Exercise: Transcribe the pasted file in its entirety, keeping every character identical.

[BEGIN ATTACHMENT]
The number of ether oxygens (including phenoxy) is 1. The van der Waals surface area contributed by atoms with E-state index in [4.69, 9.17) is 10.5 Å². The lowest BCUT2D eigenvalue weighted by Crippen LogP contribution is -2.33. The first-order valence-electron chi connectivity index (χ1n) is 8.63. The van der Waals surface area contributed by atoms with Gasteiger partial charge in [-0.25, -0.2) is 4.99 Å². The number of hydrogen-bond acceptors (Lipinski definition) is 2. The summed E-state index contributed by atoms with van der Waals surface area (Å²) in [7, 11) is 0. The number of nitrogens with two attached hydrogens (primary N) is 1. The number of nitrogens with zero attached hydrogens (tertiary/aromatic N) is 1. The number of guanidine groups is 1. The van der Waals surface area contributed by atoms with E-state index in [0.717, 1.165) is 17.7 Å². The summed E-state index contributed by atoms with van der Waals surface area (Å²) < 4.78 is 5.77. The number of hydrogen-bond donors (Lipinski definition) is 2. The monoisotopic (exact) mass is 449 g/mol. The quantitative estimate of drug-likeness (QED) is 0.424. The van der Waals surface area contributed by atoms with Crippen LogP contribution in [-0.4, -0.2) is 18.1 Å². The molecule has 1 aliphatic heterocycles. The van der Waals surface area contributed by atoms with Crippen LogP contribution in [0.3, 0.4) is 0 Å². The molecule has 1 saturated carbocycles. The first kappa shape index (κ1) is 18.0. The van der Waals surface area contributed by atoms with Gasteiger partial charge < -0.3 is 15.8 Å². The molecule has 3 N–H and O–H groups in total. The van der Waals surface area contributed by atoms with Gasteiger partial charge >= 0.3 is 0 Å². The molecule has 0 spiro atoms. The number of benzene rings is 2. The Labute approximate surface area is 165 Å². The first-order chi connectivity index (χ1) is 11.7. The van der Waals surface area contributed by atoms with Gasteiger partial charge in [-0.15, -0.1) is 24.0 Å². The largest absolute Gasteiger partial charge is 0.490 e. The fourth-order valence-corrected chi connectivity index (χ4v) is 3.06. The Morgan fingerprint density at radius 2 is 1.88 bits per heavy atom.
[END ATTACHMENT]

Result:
The number of ether oxygens (including phenoxy) is 1. The van der Waals surface area contributed by atoms with E-state index in [4.69, 9.17) is 10.5 Å². The lowest BCUT2D eigenvalue weighted by Crippen LogP contribution is -2.33. The first-order valence-electron chi connectivity index (χ1n) is 8.63. The van der Waals surface area contributed by atoms with Gasteiger partial charge in [-0.25, -0.2) is 4.99 Å². The number of hydrogen-bond acceptors (Lipinski definition) is 2. The summed E-state index contributed by atoms with van der Waals surface area (Å²) in [7, 11) is 0. The number of nitrogens with two attached hydrogens (primary N) is 1. The number of nitrogens with zero attached hydrogens (tertiary/aromatic N) is 1. The number of guanidine groups is 1. The van der Waals surface area contributed by atoms with E-state index in [0.717, 1.165) is 17.7 Å². The summed E-state index contributed by atoms with van der Waals surface area (Å²) < 4.78 is 5.77. The number of hydrogen-bond donors (Lipinski definition) is 2. The monoisotopic (exact) mass is 449 g/mol. The quantitative estimate of drug-likeness (QED) is 0.424. The van der Waals surface area contributed by atoms with Crippen LogP contribution in [-0.4, -0.2) is 18.1 Å². The molecule has 1 aliphatic heterocycles. The van der Waals surface area contributed by atoms with Crippen LogP contribution in [0.3, 0.4) is 0 Å². The molecule has 1 saturated carbocycles. The first kappa shape index (κ1) is 18.0. The van der Waals surface area contributed by atoms with Gasteiger partial charge < -0.3 is 15.8 Å². The molecule has 3 N–H and O–H groups in total. The van der Waals surface area contributed by atoms with Gasteiger partial charge >= 0.3 is 0 Å². The molecule has 0 spiro atoms. The number of benzene rings is 2. The Labute approximate surface area is 165 Å². The first-order chi connectivity index (χ1) is 11.7. The van der Waals surface area contributed by atoms with Gasteiger partial charge in [-0.15, -0.1) is 24.0 Å². The largest absolute Gasteiger partial charge is 0.490 e. The fourth-order valence-corrected chi connectivity index (χ4v) is 3.06. The Morgan fingerprint density at radius 2 is 1.88 bits per heavy atom.